are really interesting ones to put next to each other. VOICEOVER: The greatest phenomenon
of the century thus far. JOHN LENNON:
Everybody...can you hear me? MAN: Ladies and gentlemen,
here are the Beatles! (WILD CHEERING) I saw Eight Days A Week, which is a focus on
the Beatles' touring years and their concerts
across mainly UK and the USA. It seemed like it's a nice offering
for a Beatles fan. I wouldn't think
anybody would be there that... It's not a good introduction to
the Beatles straight off, you know. Well, you wouldn't go unless you actually wanted
to see the Beatles playing live. I mean, why otherwise? But if you've got any kind
of interest, it's great. It makes you excited about
the thought of seeing them before they gave up in '66.

(PLAYS 'SATISFACTION') I wonder whether
sort of music films, you know, were a part
of the sort of album era almost? You know, you think of something like
Rolling Stones Gimme Shelter or you think of Talking Heads
Stop Making Sense. You know, these were
sort of significant events and I'm just wondering
do we still do that? We do them differently.
Yeah, they've changed. It's no longer enough
just to do a concert film. As good as some of
those concert films were, people just don't think of it
in the same way now. You've got to bring something to it. You've got to bring some insight, some philosophical or psychological
insight into the band. When you get documentaries
like the Amy Winehouse one last year or the Kurt Cobain one, we want to see more about them
as people and sort of the struggles
that they went through, 'cause a lot of these artists
obviously had sort of darker times. And the beautiful thing
about those docos is you get access to their archives, so their diaries
and Kurt Cobain's artwork. And I think that's what we expect
now, as opposed to just one album. # When I get off of
this mountain... # We don't really do
the concert film anymore. I'm thinking of something like
The Last Waltz or that sort of thing which were then "Legendary!" You know, at some point,
it was compulsory to see it. They do.
But they only come out on DVD. You don't see them in cinemas. But there are plenty
of concert films that come out on DVD for the fans. Andre Rieu does one every concert,
so that's true. I'm wondering was there ever actually
much of an audience for these films? I mean, they become legendary
over time, but at the time when they're released
in the cinema, you know...? Did many people go and see
Stop Making Sense when it came out? Well, I know that in Dublin,
it ran for probably about 10 years in this one cinema in the city. And every Saturday night
after the pubs were all closed, people piled in to watch it. So, I think that, yeah, there was
definitely an audience for that. "Same as it ever was,"
year after year. That's really funny. You'd go down to the Valhalla
in Sydney, Glebe, and see the same film
that would be shown there, same...for years on a Friday night,
11 o'clock screening, people lighting up next to you
funny-smelling things. What?! No idea what it was.
Incense. I couldn't live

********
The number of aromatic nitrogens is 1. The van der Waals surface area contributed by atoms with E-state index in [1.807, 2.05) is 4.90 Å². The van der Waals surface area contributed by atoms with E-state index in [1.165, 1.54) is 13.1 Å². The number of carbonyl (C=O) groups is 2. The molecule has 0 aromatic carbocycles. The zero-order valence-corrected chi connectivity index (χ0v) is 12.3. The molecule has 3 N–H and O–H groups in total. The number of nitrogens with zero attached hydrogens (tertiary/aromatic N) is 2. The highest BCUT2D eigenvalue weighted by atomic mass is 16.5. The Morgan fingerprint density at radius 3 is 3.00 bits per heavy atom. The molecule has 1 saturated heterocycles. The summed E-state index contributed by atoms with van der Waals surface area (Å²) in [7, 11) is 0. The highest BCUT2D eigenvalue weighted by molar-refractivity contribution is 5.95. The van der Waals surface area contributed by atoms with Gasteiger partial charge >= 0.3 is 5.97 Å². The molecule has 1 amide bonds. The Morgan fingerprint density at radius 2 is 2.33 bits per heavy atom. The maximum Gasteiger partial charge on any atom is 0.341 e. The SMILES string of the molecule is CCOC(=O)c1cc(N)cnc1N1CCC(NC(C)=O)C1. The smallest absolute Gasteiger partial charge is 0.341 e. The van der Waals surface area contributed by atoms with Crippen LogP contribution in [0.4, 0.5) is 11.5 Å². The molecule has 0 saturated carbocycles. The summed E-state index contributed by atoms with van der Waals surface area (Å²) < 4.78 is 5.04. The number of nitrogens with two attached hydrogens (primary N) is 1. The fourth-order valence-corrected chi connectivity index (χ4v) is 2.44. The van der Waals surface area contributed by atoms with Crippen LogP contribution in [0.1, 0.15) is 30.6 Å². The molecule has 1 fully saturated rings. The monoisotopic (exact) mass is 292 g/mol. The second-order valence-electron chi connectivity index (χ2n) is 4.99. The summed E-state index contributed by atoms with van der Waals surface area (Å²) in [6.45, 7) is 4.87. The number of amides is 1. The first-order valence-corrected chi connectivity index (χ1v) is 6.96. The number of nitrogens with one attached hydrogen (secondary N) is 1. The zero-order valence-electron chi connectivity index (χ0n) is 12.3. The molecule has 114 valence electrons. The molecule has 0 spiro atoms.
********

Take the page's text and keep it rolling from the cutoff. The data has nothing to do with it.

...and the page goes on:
with 20 years on the road. I don't think
I could even discuss it.

Something like The Last Waltz, for
example, was not a concert on screen. It was a film,
cut by Martin Scorsese, you know. These were... The Rolling Thunder
review film was, "It was a film." You know,
"That's a Pennebaker documentary." There was a seriousness
about these films and they were then in the cinema
history, not just the music history. Because, as you say, it was a period where people took the artistry
of making music more seriously or vested more in it
than they do now. So, the idea of a concert film about
a band that didn't sell that much. I mean,
The Band were not a huge band. And even though some of the people
in the concert were more famous - Joni Mitchell, for example,
or Dylan - it was still a case of,
"Well, it's an important film "about important people,
made by an important man." That doesn't cut it anymore. You've
got to bring something else to it. I don't think you can dispute
the fact, as well, that it was before the YouTube era. So, I mean, we can just literally
just google any concert, any person live, and see them. This was probably
the only chance people actually got to see these performers. Favourite-ever concert,
music film, music documentary, the one that you just go, "Oh, man,
that...that really did it for me"? I think I'm gonna go with
Stop Making Sense. Yeah.
That was gonna be my choice. Well, I'm old enough,
I saw the concert. Did you see the concert?
Yeah. See, you're with old men
who saw the actual concert. Fantastic. Excellent. Thank you.
Cheers. Cheers.

Songs. They're everywhere. But most people find
songwriting a mystery. How do musicians get inspired
to write a song? How do they write and arrange
and do all the stuff? Well, there's a hugely popular
podcast called Song Exploder devoted to explaining just that. Triple J's Zan Rowe sat down with
the man behind it.

ZAN: Doing a story about podcasts
is a little challenging. They're not so big on pictures. To be honest, that is
exactly why you're looking at me sitting here with headphones on
right now. # No water in the water fountain. # MAN: You're listening to
Song Exploder. Hrishikesh Hirway. In this episode, Merrill Garbus
of Tune-Yards... But if you're familiar with